EL PASO, Texas - El Paso officials opened a grief center on Tuesday to help people cope with last weekend's mass shooting at a Walmart, in which 22 people, nearly all with Latino last names, were killed and many others were wounded.
The center opened a day before President Donald Trump was due to visit the border city, much to the chagrin of some Democrats and other residents who say his fiery rhetoric has fostered the kind of anti-immigrant hatred that may have motivated Saturday's attack.
El Paso's police chief, Greg Allen, said investigators believe the suspected gunman, 21-year-old Patrick Crusius, posted an anti-immigrant screed that appeared online shortly before the attack. Crusius is being held on capital murder charges, though federal prosecutors are also considering charging Crusius with hate crimes.
On Monday, Crusius was assigned a veteran public defender from San Antonio, Mark Stevens. Stevens didn't immediately reply to a request for comment left Tuesday.
Trump on Wednesday was also expected to visit Dayton, Ohio, where another gunman killed nine people and wounded many others in an attack only hours after the El Paso mass shooting. White House counselor Kellyanne Conway recounted visits Trump has made to grieving communities after mass shootings in Parkland, Florida, and Las Vegas.
"He goes, trying to help heal communities, meeting with those who are injured, those loved ones who have survived, the innocents who have lost their lives so senselessly and tragically," Conway said.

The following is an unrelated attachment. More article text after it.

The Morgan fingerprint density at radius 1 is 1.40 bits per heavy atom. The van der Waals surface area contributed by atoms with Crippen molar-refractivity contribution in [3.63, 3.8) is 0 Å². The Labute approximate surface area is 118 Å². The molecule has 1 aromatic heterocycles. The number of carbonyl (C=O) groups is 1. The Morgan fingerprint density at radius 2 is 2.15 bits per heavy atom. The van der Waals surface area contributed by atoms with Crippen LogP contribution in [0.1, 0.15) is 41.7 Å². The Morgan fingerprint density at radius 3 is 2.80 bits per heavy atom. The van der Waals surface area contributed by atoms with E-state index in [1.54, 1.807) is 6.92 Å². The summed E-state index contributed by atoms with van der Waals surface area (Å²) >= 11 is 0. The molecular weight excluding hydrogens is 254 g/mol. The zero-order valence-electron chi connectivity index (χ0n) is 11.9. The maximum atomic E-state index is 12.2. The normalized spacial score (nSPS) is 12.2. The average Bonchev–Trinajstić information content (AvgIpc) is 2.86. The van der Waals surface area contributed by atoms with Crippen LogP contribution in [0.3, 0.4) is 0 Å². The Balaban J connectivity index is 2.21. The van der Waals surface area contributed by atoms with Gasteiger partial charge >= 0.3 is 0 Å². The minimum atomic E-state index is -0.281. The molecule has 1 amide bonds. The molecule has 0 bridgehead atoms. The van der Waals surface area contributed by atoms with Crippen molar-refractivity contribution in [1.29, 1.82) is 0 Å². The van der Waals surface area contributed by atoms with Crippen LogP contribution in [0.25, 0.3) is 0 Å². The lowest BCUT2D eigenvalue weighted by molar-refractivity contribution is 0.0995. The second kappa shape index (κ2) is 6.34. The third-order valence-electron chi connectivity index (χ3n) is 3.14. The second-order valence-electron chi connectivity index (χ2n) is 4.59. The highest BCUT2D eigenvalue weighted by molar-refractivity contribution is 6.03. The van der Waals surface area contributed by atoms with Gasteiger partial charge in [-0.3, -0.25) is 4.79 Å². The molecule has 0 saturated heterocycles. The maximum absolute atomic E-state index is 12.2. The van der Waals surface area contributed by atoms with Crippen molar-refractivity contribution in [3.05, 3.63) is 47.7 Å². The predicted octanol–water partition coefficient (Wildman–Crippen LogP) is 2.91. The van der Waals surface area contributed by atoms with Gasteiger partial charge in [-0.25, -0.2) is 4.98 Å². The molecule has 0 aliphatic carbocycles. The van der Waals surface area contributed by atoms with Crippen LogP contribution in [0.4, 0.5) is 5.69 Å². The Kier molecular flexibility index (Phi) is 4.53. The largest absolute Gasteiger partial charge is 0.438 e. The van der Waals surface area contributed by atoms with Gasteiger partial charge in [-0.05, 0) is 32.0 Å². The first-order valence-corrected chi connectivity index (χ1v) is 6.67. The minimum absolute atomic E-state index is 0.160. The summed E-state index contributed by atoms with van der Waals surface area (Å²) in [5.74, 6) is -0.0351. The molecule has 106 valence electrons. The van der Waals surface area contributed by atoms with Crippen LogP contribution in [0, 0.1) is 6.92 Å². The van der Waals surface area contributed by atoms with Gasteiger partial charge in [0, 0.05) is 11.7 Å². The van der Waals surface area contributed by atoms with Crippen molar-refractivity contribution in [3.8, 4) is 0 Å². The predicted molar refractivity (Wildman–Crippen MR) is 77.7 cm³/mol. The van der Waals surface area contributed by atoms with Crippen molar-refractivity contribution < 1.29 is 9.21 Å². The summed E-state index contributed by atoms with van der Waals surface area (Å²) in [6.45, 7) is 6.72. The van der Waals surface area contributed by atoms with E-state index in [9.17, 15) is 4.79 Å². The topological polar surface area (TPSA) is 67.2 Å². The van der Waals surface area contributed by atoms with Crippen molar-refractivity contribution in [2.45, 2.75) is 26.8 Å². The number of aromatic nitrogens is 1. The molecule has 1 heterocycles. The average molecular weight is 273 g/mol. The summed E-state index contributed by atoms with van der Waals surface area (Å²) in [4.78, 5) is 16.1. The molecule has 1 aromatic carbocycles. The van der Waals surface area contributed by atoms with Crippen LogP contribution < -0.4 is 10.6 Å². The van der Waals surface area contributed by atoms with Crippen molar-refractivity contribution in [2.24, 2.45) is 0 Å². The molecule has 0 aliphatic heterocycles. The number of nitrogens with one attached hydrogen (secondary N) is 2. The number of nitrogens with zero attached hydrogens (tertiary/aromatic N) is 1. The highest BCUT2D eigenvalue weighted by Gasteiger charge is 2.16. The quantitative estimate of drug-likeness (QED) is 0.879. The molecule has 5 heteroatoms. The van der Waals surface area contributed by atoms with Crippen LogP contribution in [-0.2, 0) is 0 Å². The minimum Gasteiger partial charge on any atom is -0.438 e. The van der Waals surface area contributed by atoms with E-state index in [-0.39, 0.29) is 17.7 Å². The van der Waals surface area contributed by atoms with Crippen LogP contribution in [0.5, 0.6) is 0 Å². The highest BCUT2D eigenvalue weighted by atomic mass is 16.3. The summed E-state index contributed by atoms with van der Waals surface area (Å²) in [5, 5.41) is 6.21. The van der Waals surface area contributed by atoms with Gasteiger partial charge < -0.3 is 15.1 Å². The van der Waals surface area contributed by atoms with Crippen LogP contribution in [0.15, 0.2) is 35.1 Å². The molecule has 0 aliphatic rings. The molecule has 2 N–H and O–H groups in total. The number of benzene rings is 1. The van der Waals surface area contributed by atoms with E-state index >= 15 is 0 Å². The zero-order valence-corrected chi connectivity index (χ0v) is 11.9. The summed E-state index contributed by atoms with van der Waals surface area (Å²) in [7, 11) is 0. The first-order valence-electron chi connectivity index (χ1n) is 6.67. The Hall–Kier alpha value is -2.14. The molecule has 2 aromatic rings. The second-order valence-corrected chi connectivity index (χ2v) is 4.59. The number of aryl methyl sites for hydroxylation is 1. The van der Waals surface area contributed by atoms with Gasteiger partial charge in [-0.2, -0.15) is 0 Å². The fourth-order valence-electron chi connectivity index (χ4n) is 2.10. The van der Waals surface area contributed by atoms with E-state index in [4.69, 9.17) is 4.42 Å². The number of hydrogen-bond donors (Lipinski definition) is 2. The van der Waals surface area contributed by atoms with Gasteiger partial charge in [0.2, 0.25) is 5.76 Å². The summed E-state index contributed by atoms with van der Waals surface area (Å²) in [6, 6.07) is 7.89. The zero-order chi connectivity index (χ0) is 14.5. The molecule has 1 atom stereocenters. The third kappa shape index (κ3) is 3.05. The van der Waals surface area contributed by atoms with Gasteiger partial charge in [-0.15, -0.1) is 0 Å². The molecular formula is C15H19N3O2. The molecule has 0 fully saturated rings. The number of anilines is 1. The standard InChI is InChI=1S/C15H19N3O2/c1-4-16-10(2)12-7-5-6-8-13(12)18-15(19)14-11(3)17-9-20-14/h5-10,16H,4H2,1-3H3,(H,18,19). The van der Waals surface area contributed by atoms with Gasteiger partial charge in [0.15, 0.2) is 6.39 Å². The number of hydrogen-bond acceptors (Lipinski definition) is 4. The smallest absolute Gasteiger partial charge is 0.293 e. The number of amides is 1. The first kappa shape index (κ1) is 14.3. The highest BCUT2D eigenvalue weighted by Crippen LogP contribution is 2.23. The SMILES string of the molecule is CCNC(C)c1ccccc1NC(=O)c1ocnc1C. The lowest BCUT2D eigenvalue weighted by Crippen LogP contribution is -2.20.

El Paso's Republican mayor, Dee Margo, announced Trump's visit at a news conference Monday evening, preemptively defending the decision to welcome the president while acknowledging there would be blowback: "I'm already getting the emails and the phone calls."
"This is not a political visit as he had before, and he is president of the United Sates," Margo said, referring to a campaign rally Trump held in February. "So in that capacity, I will fulfill my obligations as mayor of El Paso to be with the president and discuss whatever our needs are in this community and hope that if we are expressing specifics, that we can get him to come through for us."
Democratic Rep. Veronica Escobar and Democratic presidential candidate Beto O'Rourke, who was a congressman for six years, both said Trump wouldn't be welcome in their hometown of El Paso.
"This president, who helped create the hatred that made Saturday's tragedy possible, should not come to El Paso. We do not need more division. We need to heal. He has no place here," O'Rourke tweeted.
Officials say the new grief center will offer counseling, travel assistance and financial support to anyone who needs it.
"El Paso is a strong and our residents are resilient," El Paso Fire Chief Mario D'Agostino said. "We invite everyone, whether they just need to talk, or they are seeking services to help them move forward, to visit the center."
El Paso's police chief, Greg Allen, said 15 victims remained hospitalized as of Monday evening, including two who were in critical condition.
Authorities say Crusius is from the affluent Dallas suburb of Allen and drove more than 10 hours to El Paso before the attack. Allen, the El Paso police chief, said the gun used in the attack was legally purchased near Crusius' hometown. He didn't say what kind of gun it was but described the ammunition as 7.62-caliber, which is used in high-powered rifles.
The manifesto that was posted online before the attack rails against an influx of Hispanics into the United States, saying they will replace aging white voters and could swing Texas and the White House to the Democrats.
Weber reported from Austin. Associated Press writer Jake Bleiberg in Dallas contributed to this report.